In this insightful discussion, Sverker Tornhagen, Head of Financial Crime Prevention at Finshark, delves into the complexities and nuances of combating financial crime in the banking sector. With two decades of experience, Tornhagen brings a deep understanding of the historical and technological evolution in the field, particularly in the context of open banking.

What we discuss:

  • Sverker’ background and entry into financial crime prevention.
  • Changes in the FCP landscape over the past 20 years.
  • How digitalization has shifted the methods of money laundering.
  • The impact of technology on enhancing financial security measures.
  • How open banking can revolutionize the approach to financial crime prevention.

Professional journey and personal motivation.

Entering Financial Crime Prevention Tornhagen shares his accidental yet fateful entry into the world of Anti-Money Laundering (AML) at Swedbank in Copenhagen, marking the start of a lifelong career in financial crime prevention that spans over two decades.

From manual processes to advanced technology.

 Reflecting on the early days of his career, Tornhagen discusses the initial lack of structured AML processes and how the discipline has evolved into a sophisticated field powered by advanced technology and significant personnel resources in major financial institutions.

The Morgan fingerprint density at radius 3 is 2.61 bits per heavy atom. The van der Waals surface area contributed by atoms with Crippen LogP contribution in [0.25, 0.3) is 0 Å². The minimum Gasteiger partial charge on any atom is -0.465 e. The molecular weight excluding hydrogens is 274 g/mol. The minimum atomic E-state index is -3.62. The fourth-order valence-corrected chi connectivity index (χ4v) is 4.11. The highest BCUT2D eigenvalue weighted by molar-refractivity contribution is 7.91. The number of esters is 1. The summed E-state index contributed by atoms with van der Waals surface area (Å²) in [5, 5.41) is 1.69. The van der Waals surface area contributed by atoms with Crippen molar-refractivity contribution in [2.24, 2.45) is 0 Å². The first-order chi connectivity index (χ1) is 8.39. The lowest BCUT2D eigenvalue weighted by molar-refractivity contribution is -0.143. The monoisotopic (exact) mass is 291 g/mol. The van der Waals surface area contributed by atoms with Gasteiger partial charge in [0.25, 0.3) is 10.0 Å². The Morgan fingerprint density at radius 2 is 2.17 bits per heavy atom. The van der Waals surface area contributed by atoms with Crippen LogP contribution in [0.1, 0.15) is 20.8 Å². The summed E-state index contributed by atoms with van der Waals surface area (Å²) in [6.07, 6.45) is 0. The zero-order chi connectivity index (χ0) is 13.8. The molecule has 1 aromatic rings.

Digital transformation in the financial crime landscape.

The conversation turns to how digital commerce has transformed the arena in which money laundering operates, moving away from traditional methods to more complex, technology-driven schemes.

Innovations driving change.

Tornhagen emphasizes the dual-edged nature of technological advancements: while criminals have become more sophisticated, the tools to combat financial crime have also improved, highlighting the critical role of data and holistic approaches in effective prevention strategies.

Open banking’s role in enhancing security.

A significant focus of the discussion is on how open banking can be leveraged to improve financial crime prevention. Tornhagen points out that open banking offers a new dimension of infrastructure that allows for a comprehensive view of a client’s financial activities across various institutions, enhancing the ability to detect and respond to suspicious activities effectively.

Data sharing and industry collaboration.

One of the major hurdles in financial crime prevention that Tornhagen identifies is the insufficient sharing of data between entities. He advocates for enhanced collaboration within the industry and with public authorities to strengthen the ecosystem against financial crimes.

Conclusion: The road ahead in Financial Crime Prevention.

Sverker Tornhagen wraps up the discussion with a strong endorsement of open banking as a transformative tool in the fight against financial crime. He calls for a proactive approach, utilizing verified data and innovative technologies to build more robust defenses, ensuring the integrity of financial systems on a global scale.